In May, the Bureau of Labor Statistics reported that a record 94,708,000 Americans were not in the labor force in May — 664,000 more than in April — and that the labor force participation rate had dropped two-tenths of a point to 62.6 percent, near its 38-year low. The bureau also noted a concomitant decline in the startup of new businesses.
On Wednesday, Senate Democrats went in search of an explanation. They invited a handful of business experts to testify.
The Senate Committee on Small Business and Entrepreneurship convened the hearing to figure out what government should do to promote startup growth. The business experts pointed to issues like high regulatory and tax burdens for why there is a decline in startups.
But that wasn’t the answers Dem were looking for. Democratic Sen. Jeanne Shaheen sparked a conversation on diversity when she asserted woman entrepreneurs face tougher obstacles.
Sheehan noted woman are less likely to get loans and investments when trying to start a business. Her solution is making sure federal grants are being more fairly distributed to female entrepreneurs. She also noted the government can do more to help fund immigrant business owners. Republican Sen. Tim Scott said funds could also be diverted to help underfunded communities.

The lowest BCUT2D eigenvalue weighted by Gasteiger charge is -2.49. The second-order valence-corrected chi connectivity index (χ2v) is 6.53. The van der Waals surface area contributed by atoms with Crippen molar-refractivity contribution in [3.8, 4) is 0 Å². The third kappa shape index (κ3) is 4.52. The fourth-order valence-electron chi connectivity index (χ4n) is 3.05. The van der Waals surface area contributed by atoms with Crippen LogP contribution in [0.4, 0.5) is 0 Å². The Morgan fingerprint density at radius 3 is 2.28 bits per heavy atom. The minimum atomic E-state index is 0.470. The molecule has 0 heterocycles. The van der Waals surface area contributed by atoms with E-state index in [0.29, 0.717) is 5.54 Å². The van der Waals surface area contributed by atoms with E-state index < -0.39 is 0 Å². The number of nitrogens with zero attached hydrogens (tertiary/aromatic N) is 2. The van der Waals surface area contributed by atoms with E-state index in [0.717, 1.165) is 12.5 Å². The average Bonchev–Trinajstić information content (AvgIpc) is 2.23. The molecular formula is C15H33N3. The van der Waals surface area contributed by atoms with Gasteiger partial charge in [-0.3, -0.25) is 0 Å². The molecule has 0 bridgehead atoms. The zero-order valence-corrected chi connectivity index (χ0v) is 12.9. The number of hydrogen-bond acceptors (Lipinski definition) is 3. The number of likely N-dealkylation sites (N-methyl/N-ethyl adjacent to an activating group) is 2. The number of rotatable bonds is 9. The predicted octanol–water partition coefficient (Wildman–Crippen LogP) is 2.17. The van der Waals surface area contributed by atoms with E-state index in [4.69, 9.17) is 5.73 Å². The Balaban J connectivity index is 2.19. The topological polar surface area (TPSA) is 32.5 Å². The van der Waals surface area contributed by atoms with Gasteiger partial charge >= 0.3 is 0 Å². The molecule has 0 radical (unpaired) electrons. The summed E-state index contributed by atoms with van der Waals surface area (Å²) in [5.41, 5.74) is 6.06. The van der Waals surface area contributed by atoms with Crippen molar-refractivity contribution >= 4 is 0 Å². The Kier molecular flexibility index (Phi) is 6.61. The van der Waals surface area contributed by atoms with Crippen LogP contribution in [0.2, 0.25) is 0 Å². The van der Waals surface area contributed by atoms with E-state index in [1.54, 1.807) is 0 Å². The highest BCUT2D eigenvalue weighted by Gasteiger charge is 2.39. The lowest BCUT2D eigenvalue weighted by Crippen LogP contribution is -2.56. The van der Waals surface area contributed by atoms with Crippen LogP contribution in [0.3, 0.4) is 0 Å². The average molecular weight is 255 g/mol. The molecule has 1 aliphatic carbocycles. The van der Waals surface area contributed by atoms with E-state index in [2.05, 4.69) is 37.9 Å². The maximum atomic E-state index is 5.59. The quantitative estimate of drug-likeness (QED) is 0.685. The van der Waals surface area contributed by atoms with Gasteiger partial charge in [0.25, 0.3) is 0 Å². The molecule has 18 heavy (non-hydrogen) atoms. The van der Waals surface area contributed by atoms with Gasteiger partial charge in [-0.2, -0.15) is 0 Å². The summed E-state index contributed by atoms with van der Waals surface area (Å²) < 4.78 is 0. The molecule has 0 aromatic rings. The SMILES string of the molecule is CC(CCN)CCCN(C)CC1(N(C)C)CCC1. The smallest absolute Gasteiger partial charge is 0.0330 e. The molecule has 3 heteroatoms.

“I firmly believe this country has enough capital,” Economic Innovation Group Founder John Lettieri stated. “Some portion of that should be targeted towards economic development.”
Lettieri did also add that complex and overabundant tax and regulatory policies have been a huge problem for business startups. He noted that such policies tend to hurt startups more than rein in big corporations. Businesses have faced regulations and high taxes for decades, but in recent years the burden has increased significantly.
“Complexity harms new entry into the market then it does incompetents,” Lettieri warned. “One way we can address this is by looking at regulatory and tax burdens.”
Businesses are required to pay a variety of different types of taxes based on their size, among other factors. The federal government requires employment taxes and taxes on what a company sells and buys. Companies also face local and state taxes that further drive up prices. Regulations impose another burden by driving up operational and compliance costs.
This report, by Connor D. Wolf, was cross-posted by arrangement with the Daily Caller News Foundation.